“Born of the wind.” They say I was born of the wind.
Like this artificial stem-cell planet. I was born of science’s incantations.
I have no past, no future. Only this hunger, this taste and pursuit.
For blood. There goes that teflon-coated fugitive cat!
Run, mongrels, run! Run like that cat has stolen our fire!
Nothing in this world mocks our misery more. Nothing as eatable as that.
Run or we die of starvation. That beautiful banyan cannot feed us.
What point in admiring its beauty? When our eyes have collapsed of our famine?
There he goes through the flowers. Don’t lose scent of his tracks.
Smell the cat, the coffee and our spit. He’s our lunch, supper and snack.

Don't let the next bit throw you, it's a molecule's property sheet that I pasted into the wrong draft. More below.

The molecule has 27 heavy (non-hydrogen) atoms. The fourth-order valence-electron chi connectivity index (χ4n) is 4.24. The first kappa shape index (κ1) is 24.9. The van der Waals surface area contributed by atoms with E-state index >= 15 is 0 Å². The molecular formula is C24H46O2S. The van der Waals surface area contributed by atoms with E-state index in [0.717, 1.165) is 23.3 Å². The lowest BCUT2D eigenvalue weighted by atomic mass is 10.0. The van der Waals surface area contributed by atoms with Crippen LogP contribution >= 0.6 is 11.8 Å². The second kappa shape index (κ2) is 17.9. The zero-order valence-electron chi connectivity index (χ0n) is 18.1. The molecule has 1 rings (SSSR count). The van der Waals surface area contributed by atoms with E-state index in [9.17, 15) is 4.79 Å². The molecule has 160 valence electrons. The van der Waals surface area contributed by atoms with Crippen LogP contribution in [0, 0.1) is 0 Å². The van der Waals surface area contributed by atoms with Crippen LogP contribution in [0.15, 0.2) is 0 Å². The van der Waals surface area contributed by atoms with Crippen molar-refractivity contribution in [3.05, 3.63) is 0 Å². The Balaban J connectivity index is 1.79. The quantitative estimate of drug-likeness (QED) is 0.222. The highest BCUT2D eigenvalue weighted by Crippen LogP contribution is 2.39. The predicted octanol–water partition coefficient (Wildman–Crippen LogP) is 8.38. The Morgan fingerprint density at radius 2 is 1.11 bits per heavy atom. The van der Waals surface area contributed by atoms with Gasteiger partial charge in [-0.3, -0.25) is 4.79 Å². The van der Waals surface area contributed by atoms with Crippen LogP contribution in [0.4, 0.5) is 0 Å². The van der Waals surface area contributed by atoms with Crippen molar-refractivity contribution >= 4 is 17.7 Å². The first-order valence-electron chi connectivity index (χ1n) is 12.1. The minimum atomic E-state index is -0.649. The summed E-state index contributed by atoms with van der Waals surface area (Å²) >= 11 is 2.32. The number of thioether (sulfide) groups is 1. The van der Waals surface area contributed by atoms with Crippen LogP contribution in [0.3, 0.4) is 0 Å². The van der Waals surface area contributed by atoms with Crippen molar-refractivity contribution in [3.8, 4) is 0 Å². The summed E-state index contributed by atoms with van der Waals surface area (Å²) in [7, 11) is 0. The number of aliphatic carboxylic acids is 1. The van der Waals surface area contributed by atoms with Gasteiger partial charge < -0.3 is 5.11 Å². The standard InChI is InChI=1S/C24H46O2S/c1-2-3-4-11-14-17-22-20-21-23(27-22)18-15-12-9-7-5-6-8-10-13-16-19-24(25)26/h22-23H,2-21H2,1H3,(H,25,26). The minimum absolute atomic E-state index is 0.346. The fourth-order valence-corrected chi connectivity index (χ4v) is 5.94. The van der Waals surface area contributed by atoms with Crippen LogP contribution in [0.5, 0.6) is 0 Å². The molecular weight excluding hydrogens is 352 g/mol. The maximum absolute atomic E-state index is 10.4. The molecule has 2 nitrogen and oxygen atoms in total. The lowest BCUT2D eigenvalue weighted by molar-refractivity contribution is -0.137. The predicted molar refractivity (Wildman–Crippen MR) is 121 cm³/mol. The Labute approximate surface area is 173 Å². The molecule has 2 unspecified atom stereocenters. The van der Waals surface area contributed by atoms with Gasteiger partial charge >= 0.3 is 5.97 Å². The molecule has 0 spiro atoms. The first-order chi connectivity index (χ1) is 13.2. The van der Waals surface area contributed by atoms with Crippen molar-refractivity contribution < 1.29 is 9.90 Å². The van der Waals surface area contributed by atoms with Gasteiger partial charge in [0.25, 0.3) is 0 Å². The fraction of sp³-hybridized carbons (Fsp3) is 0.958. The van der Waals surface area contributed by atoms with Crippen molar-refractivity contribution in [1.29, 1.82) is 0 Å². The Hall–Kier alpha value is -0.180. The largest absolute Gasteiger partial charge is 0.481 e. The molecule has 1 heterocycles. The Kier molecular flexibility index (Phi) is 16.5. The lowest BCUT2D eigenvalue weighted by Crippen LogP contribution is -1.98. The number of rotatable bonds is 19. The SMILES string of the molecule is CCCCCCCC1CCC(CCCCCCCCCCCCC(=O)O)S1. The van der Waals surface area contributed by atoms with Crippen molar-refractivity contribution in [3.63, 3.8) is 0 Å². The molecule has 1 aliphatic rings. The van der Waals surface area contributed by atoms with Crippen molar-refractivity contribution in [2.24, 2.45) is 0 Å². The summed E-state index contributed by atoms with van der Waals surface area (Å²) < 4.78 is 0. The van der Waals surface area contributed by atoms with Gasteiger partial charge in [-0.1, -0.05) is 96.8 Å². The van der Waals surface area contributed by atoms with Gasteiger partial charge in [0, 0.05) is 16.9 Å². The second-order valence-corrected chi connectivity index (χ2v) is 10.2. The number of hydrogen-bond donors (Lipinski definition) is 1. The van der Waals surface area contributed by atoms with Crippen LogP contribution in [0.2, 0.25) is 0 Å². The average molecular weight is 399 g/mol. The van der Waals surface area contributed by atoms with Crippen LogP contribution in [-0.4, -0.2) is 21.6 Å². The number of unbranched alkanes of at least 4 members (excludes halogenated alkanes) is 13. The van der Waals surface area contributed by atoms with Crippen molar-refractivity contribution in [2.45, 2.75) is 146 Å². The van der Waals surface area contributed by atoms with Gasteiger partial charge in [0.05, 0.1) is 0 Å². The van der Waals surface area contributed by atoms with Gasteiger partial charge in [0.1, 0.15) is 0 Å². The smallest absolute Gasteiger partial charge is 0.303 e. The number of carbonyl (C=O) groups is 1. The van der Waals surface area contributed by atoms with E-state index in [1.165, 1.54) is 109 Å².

Or will it be another famished evening? For our howls are insufficient.
Our lungs and our legs will not last another day. The cat is thwarted!
Quick! he turns to the banyan! But his scent muddles.
This impending odour of an old-fashioned man. With an old-fashioned gun.
My ears ring deaf of his shots. My guts empty of its emptiness.
“Borne of the wind,” they say. Now with a whimper, I am gone with the wind.
Fatima Lasay, San Roque
Tuesday, February 25, 2014